To sustain ministry's sacred work, get vision right

April 15, 2013


As a seasoned executive, Sr. Helen Amos, RSM, knows the value of managing expectations. She wants people to understand that when she delivers the opening keynote address at the Catholic Health Assembly June 2 in Anaheim, Calif., she is not going to have all the answers to the significant challenges currently facing Catholic health care.

Those challenges include managing through a period when health care is being redefined in very fundamental ways requiring new affiliations, incorporating technological advances while remaining cost competitive, and negotiating the complex reset of health care financing and delivery systems as the Affordable Care Act takes full effect, Sr. Amos said.

What Sr. Amos says she will offer — in line with her experience as a health care executive and sponsor and with the assembly's 2013 theme, "Living Mission in a Changing World" — is her insight on what it means to "live mission" in light of these changing circumstances.

Sr. Amos is the executive chair of the board of trustees of Mercy Health Services in Baltimore and a board member of Mercy Health Ministry, the public juridic person of Chesterfield, Mo.-based Mercy. A native of Mobile, Ala., Sr. Amos received CHA's Sister Concilia Moran Award in 2002 for her trailblazing work as a Catholic health care leader.

She also was honored by Pope John Paul II in 1997 with the Pro Ecclesia et Pontifice award for outstanding service to the Catholic Church. She chairs "The Journey Home, Baltimore's Ten-Year Plan to End Homelessness."

Succession planning
"People have been asking for several years what is going to become of us when all the sisters are gone and even the memory of the sisters is gone," she told Catholic Health World in an interview from her office at Mercy Medical Center in downtown Baltimore.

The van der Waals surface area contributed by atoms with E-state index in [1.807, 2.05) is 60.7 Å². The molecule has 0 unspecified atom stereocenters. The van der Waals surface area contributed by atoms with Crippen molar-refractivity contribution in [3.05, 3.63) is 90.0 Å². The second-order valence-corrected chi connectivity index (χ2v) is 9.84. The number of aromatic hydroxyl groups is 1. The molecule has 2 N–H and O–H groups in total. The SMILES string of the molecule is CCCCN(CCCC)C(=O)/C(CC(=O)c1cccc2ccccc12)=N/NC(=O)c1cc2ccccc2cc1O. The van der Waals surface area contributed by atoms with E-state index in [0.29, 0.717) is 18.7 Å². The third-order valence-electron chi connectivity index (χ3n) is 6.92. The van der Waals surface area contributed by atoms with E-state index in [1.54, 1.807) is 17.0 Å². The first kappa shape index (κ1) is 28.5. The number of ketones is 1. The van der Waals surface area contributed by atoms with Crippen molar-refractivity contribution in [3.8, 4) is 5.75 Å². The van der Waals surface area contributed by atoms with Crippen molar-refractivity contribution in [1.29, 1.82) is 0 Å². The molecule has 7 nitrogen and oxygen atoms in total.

"But we are not here to think of ourselves as making do for this diminished presence," she added. "We are here to celebrate the fact that the laity of the church are holding up this sacred ministry and have the opportunity to build on the heritage" left by the women religious who founded Catholic health care.

She said she will tell her assembly audience to "make sure you get the vision right, engage and enable all the people involved, and figure out how this sacred work is going to be sustained."

Agile executive
Appointed in 1992 as president and chief executive of Mercy Medical Center,

Sr. Amos nevertheless considers herself a relative newcomer in Catholic health care. She served as a math teacher, college administrator and as provincial and national leader of her religious order before taking the post at Mercy.

"I came into health care really late in my own ministerial lifetime, and I did not have a clinical background," she said. "I began to perceive that I was standing on a platform that others had built."

The Sisters of Mercy, who founded Mercy Medical Center in 1874 as the Baltimore City Hospital, "built a tremendous amount of credibility that I inherited," Sr. Amos said. "So I have never really lost that sense that I was somebody standing on the shoulders of others."